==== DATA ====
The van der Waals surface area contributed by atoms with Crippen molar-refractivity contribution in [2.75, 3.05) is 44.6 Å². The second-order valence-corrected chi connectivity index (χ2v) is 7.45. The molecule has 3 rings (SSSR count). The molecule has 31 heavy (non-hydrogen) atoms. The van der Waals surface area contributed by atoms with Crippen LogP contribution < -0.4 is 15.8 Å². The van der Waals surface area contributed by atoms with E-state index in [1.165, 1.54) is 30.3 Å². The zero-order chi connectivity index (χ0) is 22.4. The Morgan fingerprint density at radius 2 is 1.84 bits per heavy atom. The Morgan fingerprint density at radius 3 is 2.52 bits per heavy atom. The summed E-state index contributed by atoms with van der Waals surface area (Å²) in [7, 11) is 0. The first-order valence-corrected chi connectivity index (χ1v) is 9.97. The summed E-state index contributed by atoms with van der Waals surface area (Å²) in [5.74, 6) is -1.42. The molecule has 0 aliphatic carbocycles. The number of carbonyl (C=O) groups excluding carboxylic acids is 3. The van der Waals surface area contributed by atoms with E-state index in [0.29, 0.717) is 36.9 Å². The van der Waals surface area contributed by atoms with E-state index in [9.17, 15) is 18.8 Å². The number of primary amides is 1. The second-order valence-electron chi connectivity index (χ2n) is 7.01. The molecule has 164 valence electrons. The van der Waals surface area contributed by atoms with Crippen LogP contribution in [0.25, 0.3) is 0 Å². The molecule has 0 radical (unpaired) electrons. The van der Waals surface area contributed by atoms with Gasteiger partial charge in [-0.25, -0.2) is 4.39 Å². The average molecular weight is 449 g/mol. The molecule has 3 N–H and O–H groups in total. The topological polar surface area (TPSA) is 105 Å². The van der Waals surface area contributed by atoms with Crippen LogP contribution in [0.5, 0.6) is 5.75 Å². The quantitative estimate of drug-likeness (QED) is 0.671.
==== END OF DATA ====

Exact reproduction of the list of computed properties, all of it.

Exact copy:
The van der Waals surface area contributed by atoms with Crippen molar-refractivity contribution in [2.75, 3.05) is 44.6 Å². The second-order valence-corrected chi connectivity index (χ2v) is 7.45. The molecule has 3 rings (SSSR count). The molecule has 31 heavy (non-hydrogen) atoms. The van der Waals surface area contributed by atoms with Crippen LogP contribution < -0.4 is 15.8 Å². The van der Waals surface area contributed by atoms with E-state index in [1.165, 1.54) is 30.3 Å². The zero-order chi connectivity index (χ0) is 22.4. The Morgan fingerprint density at radius 2 is 1.84 bits per heavy atom. The Morgan fingerprint density at radius 3 is 2.52 bits per heavy atom. The summed E-state index contributed by atoms with van der Waals surface area (Å²) in [7, 11) is 0. The first-order valence-corrected chi connectivity index (χ1v) is 9.97. The summed E-state index contributed by atoms with van der Waals surface area (Å²) in [5.74, 6) is -1.42. The molecule has 0 aliphatic carbocycles. The number of carbonyl (C=O) groups excluding carboxylic acids is 3. The van der Waals surface area contributed by atoms with E-state index in [0.29, 0.717) is 36.9 Å². The van der Waals surface area contributed by atoms with E-state index in [9.17, 15) is 18.8 Å². The number of primary amides is 1. The second-order valence-electron chi connectivity index (χ2n) is 7.01. The molecule has 164 valence electrons. The van der Waals surface area contributed by atoms with Crippen LogP contribution in [0.25, 0.3) is 0 Å². The molecule has 0 radical (unpaired) electrons. The van der Waals surface area contributed by atoms with Gasteiger partial charge in [-0.25, -0.2) is 4.39 Å². The average molecular weight is 449 g/mol. The molecule has 3 N–H and O–H groups in total. The topological polar surface area (TPSA) is 105 Å². The van der Waals surface area contributed by atoms with Crippen LogP contribution in [0.5, 0.6) is 5.75 Å². The quantitative estimate of drug-likeness (QED) is 0.671.